A team of researchers from the University of Alaska Fairbanks (UAF) has recently unveiled what is possibly Alaska’s largest single dinosaur track site. Nestled in the Denali National Park and Preserve, this remarkable location has been called “The Coliseum” by the scholars.
Spanning an area akin to one-and-a-half football fields, The Coliseum boasts numerous footprints immortalized in rock. This extensive site provides a snapshot of various dinosaur species that roamed what is now Interior Alaska approximately 70 million years ago.
“It’s not just one level of rock with tracks on it,” said lead author Dustin Stewart, who conducted this research during his graduate studies in Paleontology at UAF. “It is a sequence through time. Up until now, Denali had other track sites that are known, but nothing of this magnitude.”
To the untrained eye, amidst the vast terrain of the park, this site might appear to be just another multi-layered rocky rise, stretching over 20 stories. But as the experts soon discovered, its significance ran deeper.
“When our colleagues first visited the site, they saw a dinosaur trackway at the base of this massive cliff. When we first went out there, we didn’t see much either,” said senior author Pat Drukenmiller, a curator of the University of Alaska Museum of the North.
Upon Stewart’s first visit, after a strenuous seven-hour hike, the track site seemed unimpressive. But as twilight descended and the sunlight hit the rocks just right, a revelation occurred.
“When the sun angles itself perfectly with those beds, they just blow up,” he reported. “Immediately all of us were just flabbergasted, and then Pat said, ‘Get your camera.’ We were freaking out.”
Back in the Late Cretaceous Period (100.5 to 66 million years ago), the cliffs that form The Coliseum were sediment layers near what was most likely a communal watering spot on an expansive floodplain. Earth’s tectonic movements over time caused these flat layers to dramatically shift and stand vertically, bringing the footprints to light.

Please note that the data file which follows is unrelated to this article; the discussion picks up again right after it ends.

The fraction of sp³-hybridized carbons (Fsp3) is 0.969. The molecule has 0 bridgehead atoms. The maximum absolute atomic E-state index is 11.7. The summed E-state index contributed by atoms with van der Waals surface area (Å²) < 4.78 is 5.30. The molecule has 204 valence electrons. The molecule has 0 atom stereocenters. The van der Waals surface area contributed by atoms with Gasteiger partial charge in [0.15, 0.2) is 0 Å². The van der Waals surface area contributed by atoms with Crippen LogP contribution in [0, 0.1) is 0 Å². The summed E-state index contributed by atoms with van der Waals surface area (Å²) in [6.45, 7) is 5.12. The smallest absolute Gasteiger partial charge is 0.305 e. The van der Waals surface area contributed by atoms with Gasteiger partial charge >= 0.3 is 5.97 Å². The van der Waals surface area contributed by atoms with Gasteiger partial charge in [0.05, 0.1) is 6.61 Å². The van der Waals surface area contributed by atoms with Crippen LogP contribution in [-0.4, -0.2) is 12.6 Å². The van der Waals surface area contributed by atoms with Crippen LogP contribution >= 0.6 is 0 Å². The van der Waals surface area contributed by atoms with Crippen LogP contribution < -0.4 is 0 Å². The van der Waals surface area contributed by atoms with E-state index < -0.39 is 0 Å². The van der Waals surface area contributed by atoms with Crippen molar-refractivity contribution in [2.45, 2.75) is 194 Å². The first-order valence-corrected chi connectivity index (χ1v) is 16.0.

These tracks consist of both fossilized impressions from ancient times and casts formed when sediment filled in these depressions and solidified. “They are beautiful. You can see the shape of the toes and the texture of the skin,” Druckenmiller said.
The site also offered additional findings like ancient plant fossils, preserved pollen, and evidence of ancient freshwater mollusks and invertebrates. According to Stewart, all of these little clues can help us reconstruct what the environment looked like as a whole during that period.
The region was part of a vast river network, with adjacent ponds and lakes. The area’s climate was significantly warmer, reminiscent of today’s Pacific Northwest. Tall coniferous and deciduous trees stood tall, with a dense underbrush of ferns and horsetails.
The footprints suggest that the region was a hub for a wide variety of juvenile and adult dinosaurs that frequented the place over thousands of years. Although herbivorous duck-billed and horned dinosaurs were the most common types of dinosaurs treading these grounds, traces of carnivores like raptors, tyrannosaurs, and some aquatic birds were also documented.
“It’s amazing to know that around 70 million years ago, Denali was equally impressive for its flora and fauna,” Druckenmiller said.
Denny Capps, the park’s geologist, underlined the balance between conservation and exploration. “On one hand, we must protect world-class fossil sites like The Coliseum from disturbance and theft,” he stated. “On the other hand, we encourage visitors to explore for fossils in their geologic context to better grasp the evolution of landscapes and ecosystems through time, while leaving them undisturbed for others to appreciate.”
In future research, Druckenmiller is keen on deepening his collaboration with the National Park Service to further study The Coliseum and similar sites. “Our track research in the park compliments our work on dinosaur bones we collect in northern Alaska, along the Colville River. Denali National Park and Preserve is a world-class area for dinosaur tracks. There is a lifetime of exploring left to do, and I can only wonder what other surprises await.” he concluded.
The study is published in the journal Historical Biology.